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Truck drivers have a responsibility to operate their large vehicles safely on public roadways. When a truck driver becomes distracted, it puts everyone on the road at risk. Some common distractions for truck drivers include texting, eating, and other behaviors that take the driver’s attention away from the road. Understanding the dangers of distracted truck driving can help raise awareness about this critical safety issue.

Texting While Driving

One of the most hazardous distractions for any driver is texting behind the wheel. This is especially true for truck drivers, who are navigating massive, heavy trucks capable of causing serious damage in a collision. Studies have shown that texting drivers have delayed reaction times comparable to drunk drivers. When a truck driver looks down to read or compose a text message, their eyes are taken off the road for an average of 5 seconds. At highway speeds, this can mean traveling the length of a football field without looking at the road. Truck drivers who text while driving are 23 times more likely to be involved in a safety-critical event such as a near-crash, crash, or unintended lane departure. Despite the risks, some truck drivers still engage in this dangerous practice.

Eating or Drinking on the Road

Another common but hazardous distraction for truck drivers is eating or drinking while driving. Truck drivers often have tight delivery schedules, which can lead some to eat meals behind the wheel to save time. However, eating while driving takes the driver’s attention and focus away from operating their vehicle safely. Truck drivers often eat with one hand while steering with the other, minimizing control of the truck. Spilling coffee, sodas, or other beverages is also a risk. Safe truck driving requires two hands firmly on the wheel and complete concentration at all times.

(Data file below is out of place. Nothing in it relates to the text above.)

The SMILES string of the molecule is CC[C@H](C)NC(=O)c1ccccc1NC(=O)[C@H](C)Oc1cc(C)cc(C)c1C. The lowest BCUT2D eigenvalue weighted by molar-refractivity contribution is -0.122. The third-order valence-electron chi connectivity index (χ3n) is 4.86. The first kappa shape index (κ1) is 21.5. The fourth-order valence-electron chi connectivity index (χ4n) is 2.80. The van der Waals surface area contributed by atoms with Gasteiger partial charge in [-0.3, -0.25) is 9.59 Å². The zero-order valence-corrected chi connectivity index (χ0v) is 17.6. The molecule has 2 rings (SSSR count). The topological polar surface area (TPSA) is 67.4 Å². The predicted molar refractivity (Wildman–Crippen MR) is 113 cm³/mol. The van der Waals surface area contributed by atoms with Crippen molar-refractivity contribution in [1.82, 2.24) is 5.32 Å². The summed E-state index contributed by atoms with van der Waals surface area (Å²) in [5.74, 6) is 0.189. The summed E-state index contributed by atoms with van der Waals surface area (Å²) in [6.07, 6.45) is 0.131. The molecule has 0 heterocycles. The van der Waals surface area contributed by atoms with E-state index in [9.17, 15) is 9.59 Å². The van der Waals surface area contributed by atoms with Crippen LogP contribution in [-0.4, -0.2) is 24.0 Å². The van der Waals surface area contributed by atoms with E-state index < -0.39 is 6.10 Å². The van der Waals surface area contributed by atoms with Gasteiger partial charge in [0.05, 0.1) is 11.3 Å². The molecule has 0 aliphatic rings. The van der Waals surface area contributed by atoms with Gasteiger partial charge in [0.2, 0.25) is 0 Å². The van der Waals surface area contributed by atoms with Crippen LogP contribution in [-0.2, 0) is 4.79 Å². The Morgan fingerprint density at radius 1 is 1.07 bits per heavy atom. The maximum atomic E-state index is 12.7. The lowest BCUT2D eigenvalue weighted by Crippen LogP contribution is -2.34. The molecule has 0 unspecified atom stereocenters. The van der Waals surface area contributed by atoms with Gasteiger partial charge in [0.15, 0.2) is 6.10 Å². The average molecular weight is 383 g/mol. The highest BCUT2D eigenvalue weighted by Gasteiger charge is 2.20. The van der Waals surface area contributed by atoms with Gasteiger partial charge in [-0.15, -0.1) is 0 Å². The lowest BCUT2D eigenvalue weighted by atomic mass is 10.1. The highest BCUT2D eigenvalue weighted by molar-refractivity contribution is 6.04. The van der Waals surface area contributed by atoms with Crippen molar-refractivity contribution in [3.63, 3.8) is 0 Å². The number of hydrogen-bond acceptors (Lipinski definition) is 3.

Operating In-Cab Technology

Many modern semi trucks come equipped with onboard computers, GPS navigation systems, cell phones, and other gadgets that can distract truck drivers. Drivers may be tempted to fiddle with stereo controls, program a GPS route, or reach for a ringing phone. Even hands-free mobile phone conversations can be hazardous, as the driver’s mind is focused on the conversation rather than driving. Truck drivers should refrain from operating any in-cab technology while driving and pull over if necessary before using onboard systems.


Driver fatigue is another form of impairment that can distract truck drivers from the task of driving safely. Truck drivers are often under pressure to meet tight delivery windows, which can lead some drivers to push themselves to the point of exhaustion. Drowsy or fatigued truck drivers may lose attentiveness, reaction time, and ability to operate their trucks safely. Experts recommend truck drivers maintain proper sleep hygiene, take regular breaks, and defer to federal Hours of Service regulations to avoid driving while dangerously tired.

Other Activities

Truck drivers may also become distracted by other activities that take their focus away from driving. For example, some truck drivers smoke cigarettes or vape while driving, causing them to take their eyes off the road. Truck drivers may also bend down to pick up a fallen item in the cab, read a map or paperwork, or become distracted by events outside the truck. Any non-driving activity can pose a hazard to safe operation of the truck.

Staying focused on the road and avoiding distractions should always be the truck driver’s top priority. Lives are on the line. By being mindful of potential distractions, truck drivers can help make our roadways safer for everyone.

Contact a Truck Accident Attorney

If you or a loved one has been injured in a truck collision caused by a distracted driver, contact our experienced truck accident injury lawyers for help recovering damages. We have a strong record of success holding negligent truck drivers and trucking companies accountable after an accident.

For a free consultation on your case, call our office today on (614) 224-4114.

Or visit our offices at:

  • Westerville – 4151 Executive Pkwy, Suite 355, Westerville, OH 43081
  • Mansfield – 33 S. Lexington-Springmill Rd, Mansfield, OH 44906

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